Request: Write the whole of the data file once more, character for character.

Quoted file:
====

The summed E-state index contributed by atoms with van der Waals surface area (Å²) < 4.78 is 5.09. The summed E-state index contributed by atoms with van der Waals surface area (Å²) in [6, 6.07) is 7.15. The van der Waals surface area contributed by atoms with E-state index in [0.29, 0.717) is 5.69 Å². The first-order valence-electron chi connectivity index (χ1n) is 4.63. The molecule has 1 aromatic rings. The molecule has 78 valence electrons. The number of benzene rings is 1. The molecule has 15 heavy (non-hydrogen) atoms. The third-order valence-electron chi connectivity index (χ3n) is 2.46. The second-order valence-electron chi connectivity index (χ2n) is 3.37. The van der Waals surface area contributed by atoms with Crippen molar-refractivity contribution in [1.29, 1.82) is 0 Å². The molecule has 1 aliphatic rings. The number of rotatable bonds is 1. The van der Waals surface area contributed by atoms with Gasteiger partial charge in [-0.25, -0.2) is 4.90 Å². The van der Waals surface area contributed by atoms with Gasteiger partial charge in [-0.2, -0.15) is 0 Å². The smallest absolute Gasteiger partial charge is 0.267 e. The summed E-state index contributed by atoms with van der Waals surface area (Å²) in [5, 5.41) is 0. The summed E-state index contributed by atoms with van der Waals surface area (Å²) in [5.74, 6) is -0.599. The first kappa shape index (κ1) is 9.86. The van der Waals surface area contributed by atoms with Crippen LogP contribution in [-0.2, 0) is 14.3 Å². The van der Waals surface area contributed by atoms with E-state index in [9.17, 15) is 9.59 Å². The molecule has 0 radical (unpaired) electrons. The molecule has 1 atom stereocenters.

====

The summed E-state index contributed by atoms with van der Waals surface area (Å²) < 4.78 is 5.09. The summed E-state index contributed by atoms with van der Waals surface area (Å²) in [6, 6.07) is 7.15. The van der Waals surface area contributed by atoms with E-state index in [0.29, 0.717) is 5.69 Å². The first-order valence-electron chi connectivity index (χ1n) is 4.63. The molecule has 1 aromatic rings. The molecule has 78 valence electrons. The number of benzene rings is 1. The molecule has 15 heavy (non-hydrogen) atoms. The third-order valence-electron chi connectivity index (χ3n) is 2.46. The second-order valence-electron chi connectivity index (χ2n) is 3.37. The van der Waals surface area contributed by atoms with Crippen molar-refractivity contribution in [1.29, 1.82) is 0 Å². The molecule has 1 aliphatic rings. The number of rotatable bonds is 1. The van der Waals surface area contributed by atoms with Gasteiger partial charge in [-0.25, -0.2) is 4.90 Å². The van der Waals surface area contributed by atoms with Gasteiger partial charge in [-0.2, -0.15) is 0 Å². The smallest absolute Gasteiger partial charge is 0.267 e. The summed E-state index contributed by atoms with van der Waals surface area (Å²) in [5, 5.41) is 0. The summed E-state index contributed by atoms with van der Waals surface area (Å²) in [5.74, 6) is -0.599. The first kappa shape index (κ1) is 9.86. The van der Waals surface area contributed by atoms with Crippen LogP contribution in [-0.2, 0) is 14.3 Å². The van der Waals surface area contributed by atoms with E-state index in [9.17, 15) is 9.59 Å². The molecule has 0 radical (unpaired) electrons. The molecule has 1 atom stereocenters.